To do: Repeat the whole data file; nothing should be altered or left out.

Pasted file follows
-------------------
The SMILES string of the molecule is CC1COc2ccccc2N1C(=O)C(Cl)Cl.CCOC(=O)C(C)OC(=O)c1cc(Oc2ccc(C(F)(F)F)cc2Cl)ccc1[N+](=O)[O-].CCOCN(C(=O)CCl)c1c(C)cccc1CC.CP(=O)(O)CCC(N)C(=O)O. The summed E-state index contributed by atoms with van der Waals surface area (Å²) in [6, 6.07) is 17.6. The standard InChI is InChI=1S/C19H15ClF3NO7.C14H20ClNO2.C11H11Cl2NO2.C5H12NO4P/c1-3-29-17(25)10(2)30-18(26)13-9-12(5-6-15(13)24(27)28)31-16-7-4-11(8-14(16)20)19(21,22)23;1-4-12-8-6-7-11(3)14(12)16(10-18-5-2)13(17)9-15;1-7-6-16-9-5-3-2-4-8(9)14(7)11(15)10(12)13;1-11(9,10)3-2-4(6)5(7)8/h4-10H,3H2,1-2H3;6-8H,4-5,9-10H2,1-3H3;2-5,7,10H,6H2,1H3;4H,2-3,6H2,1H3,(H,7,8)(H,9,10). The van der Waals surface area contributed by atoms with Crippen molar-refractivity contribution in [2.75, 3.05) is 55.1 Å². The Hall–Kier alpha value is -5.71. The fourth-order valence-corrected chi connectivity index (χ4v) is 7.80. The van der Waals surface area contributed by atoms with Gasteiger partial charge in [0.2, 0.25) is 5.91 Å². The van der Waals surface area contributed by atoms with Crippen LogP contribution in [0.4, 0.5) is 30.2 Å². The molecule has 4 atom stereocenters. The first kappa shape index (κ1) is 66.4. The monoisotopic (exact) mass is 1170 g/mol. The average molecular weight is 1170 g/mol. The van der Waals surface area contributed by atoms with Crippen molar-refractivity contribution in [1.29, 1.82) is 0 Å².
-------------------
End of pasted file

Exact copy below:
The SMILES string of the molecule is CC1COc2ccccc2N1C(=O)C(Cl)Cl.CCOC(=O)C(C)OC(=O)c1cc(Oc2ccc(C(F)(F)F)cc2Cl)ccc1[N+](=O)[O-].CCOCN(C(=O)CCl)c1c(C)cccc1CC.CP(=O)(O)CCC(N)C(=O)O. The summed E-state index contributed by atoms with van der Waals surface area (Å²) in [6, 6.07) is 17.6. The standard InChI is InChI=1S/C19H15ClF3NO7.C14H20ClNO2.C11H11Cl2NO2.C5H12NO4P/c1-3-29-17(25)10(2)30-18(26)13-9-12(5-6-15(13)24(27)28)31-16-7-4-11(8-14(16)20)19(21,22)23;1-4-12-8-6-7-11(3)14(12)16(10-18-5-2)13(17)9-15;1-7-6-16-9-5-3-2-4-8(9)14(7)11(15)10(12)13;1-11(9,10)3-2-4(6)5(7)8/h4-10H,3H2,1-2H3;6-8H,4-5,9-10H2,1-3H3;2-5,7,10H,6H2,1H3;4H,2-3,6H2,1H3,(H,7,8)(H,9,10). The van der Waals surface area contributed by atoms with Crippen molar-refractivity contribution in [2.75, 3.05) is 55.1 Å². The Hall–Kier alpha value is -5.71. The fourth-order valence-corrected chi connectivity index (χ4v) is 7.80. The van der Waals surface area contributed by atoms with Gasteiger partial charge in [0.2, 0.25) is 5.91 Å². The van der Waals surface area contributed by atoms with Crippen LogP contribution in [0.4, 0.5) is 30.2 Å². The molecule has 4 atom stereocenters. The first kappa shape index (κ1) is 66.4. The monoisotopic (exact) mass is 1170 g/mol. The average molecular weight is 1170 g/mol. The van der Waals surface area contributed by atoms with Crippen molar-refractivity contribution in [1.29, 1.82) is 0 Å².